The art of memory resides in our capacity to work imaginatively with our memories in order to improve the quality of our life in the here and now. Human memory is much more than a mental warehouse for the storage of past experience; human memory reveals a liminal frontier where the past and the present coalesce to influence the essential nature of our thoughts, feelings, intentions, decisions, and beliefs. In this sense, the art of memory is about gaining creative insight from past experience in order to cultivate positive resonance in the present moment. Like mindfulness, the art of memory is a means to help us feel more fully alive.
Aging gradually transforms our relationship with memory. As we become older, the diversity and variety of our experiences naturally expand. In addition, the feeling of the past changes dramatically as we negotiate the midlife passage. One of the most shocking and poignant realizations is that time past has suddenly become larger than time ahead. In the second half of life we sense an expansion in the depth of our memories combined with a frightening realization that one day each one of us will become a memory.
And now, firmly established in the second half of my own life, the urgency, felt-meaning, and influence of my memories are now more dynamic and conversational in nature; a single memory might become an imaginative dialogue between the resonance of something in my past and situations and circumstances of the present moment. Sometimes memories seem to emerge as a mysterious harbinger that reaches across time to speak to us in the here and now.
In an important sense, a memory is a collision of thoughts, feelings, and emotions originating in the past with the reality of the present moment. Unlike computer memory, human memories are not static scripts, procedures, or routines; each time we retrieve a memory we reinterpret and reinvent it based on our current circumstances in life. It is this intersection of past experience with the confluence of the present moment that holds the potential for discovery.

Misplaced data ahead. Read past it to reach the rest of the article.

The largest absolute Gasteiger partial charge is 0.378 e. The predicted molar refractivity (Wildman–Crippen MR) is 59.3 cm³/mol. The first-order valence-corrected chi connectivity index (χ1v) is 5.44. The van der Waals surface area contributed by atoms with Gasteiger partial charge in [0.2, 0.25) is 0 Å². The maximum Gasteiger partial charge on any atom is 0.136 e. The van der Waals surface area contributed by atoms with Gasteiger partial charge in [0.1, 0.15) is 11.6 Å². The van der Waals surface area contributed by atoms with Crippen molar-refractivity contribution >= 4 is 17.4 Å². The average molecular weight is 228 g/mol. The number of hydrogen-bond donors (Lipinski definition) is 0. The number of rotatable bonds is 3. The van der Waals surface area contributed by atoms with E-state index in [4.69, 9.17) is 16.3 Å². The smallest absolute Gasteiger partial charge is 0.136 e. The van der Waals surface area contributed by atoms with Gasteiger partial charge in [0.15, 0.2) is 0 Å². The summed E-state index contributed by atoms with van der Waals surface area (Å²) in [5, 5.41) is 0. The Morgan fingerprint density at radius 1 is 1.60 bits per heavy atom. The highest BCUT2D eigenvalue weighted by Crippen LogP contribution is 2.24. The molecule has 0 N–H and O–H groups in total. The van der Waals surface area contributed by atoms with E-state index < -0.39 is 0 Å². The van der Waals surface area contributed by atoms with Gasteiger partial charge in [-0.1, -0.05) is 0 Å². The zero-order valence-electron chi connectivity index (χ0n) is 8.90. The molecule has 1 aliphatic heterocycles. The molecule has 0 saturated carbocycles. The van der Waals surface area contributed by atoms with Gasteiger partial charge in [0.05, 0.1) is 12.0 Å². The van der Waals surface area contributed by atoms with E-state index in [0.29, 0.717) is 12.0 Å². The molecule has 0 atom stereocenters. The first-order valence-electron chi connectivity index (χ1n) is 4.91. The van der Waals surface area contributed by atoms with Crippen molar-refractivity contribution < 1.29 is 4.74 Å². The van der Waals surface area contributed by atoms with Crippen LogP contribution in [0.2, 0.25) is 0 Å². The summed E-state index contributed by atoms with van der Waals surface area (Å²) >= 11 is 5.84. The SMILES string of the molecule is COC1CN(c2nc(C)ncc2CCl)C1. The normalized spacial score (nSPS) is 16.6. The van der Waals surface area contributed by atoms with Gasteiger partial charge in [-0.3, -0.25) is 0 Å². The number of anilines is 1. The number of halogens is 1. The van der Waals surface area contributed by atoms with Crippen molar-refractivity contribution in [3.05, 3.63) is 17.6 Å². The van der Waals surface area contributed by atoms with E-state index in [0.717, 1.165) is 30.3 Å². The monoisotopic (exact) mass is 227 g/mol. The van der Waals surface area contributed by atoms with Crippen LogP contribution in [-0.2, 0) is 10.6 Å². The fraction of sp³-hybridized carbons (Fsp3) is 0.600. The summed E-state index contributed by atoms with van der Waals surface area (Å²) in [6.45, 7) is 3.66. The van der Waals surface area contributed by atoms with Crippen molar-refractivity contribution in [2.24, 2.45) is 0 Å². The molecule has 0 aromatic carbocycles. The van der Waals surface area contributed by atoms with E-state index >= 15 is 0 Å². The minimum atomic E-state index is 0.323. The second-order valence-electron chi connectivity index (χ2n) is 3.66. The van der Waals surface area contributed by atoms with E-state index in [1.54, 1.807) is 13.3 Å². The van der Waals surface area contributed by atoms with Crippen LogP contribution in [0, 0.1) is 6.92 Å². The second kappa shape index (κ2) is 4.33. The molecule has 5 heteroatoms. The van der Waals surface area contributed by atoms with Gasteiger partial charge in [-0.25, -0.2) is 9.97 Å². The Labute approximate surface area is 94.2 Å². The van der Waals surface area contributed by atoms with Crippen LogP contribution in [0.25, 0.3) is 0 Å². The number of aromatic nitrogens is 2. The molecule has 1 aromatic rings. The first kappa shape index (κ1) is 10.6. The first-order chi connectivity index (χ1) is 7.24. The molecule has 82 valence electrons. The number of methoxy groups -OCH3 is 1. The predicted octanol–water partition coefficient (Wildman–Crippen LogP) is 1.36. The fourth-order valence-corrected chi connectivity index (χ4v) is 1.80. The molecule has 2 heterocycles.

We tend to look outside of ourselves for insights and ideas. Sometimes we assume that learning is dependent upon the external agency of another person, place, or thing. Learning from our inner life often feels foreign and strange, while reading a book feels familiar and comfortable. When we read a book literacy is a well-practised skill that enables us to generate comprehension. There is no comparable literacy that helps us to explore and interpret our memories over time.
New possibilities and discoveries can be found inside our inner life, most especially within the realm of memory. The past never really past in the sense of being over; memories always seek us out across the entire arc of our life. And they often bring with them something of value, something that can help us to live in a deeper and more sensitive way.
Every human life inhabits its own unique repertoire of memories that are constantly expanding over time. When we reminisce about a significant event in our life the resonance of that memory generates thoughts in the mind as well as powerful sensations and feelings throughout the body. In this sense, memory is a form of touch since it infuses the body with feelings as much as it does the mind with thoughts and images.
Our experience of a memory is, however, always influenced by the cluster of thoughts, ideas, feelings, and beliefs we carry with us in the present moment. In other words, each time we visit the same memory at different points in our lifetime the energy of our present circumstance infuses the feeling and meaning of that memory in some unique and unexpected way.
Memories are a living phenomenon that invite us deeper into the experience of being alive. Each time we are touched a memory we are somehow changed by it; a seemingly simple act of remembrance can become a powerful catalyst for our own transformation.
Once we walk down memory lane we are never quite the same again.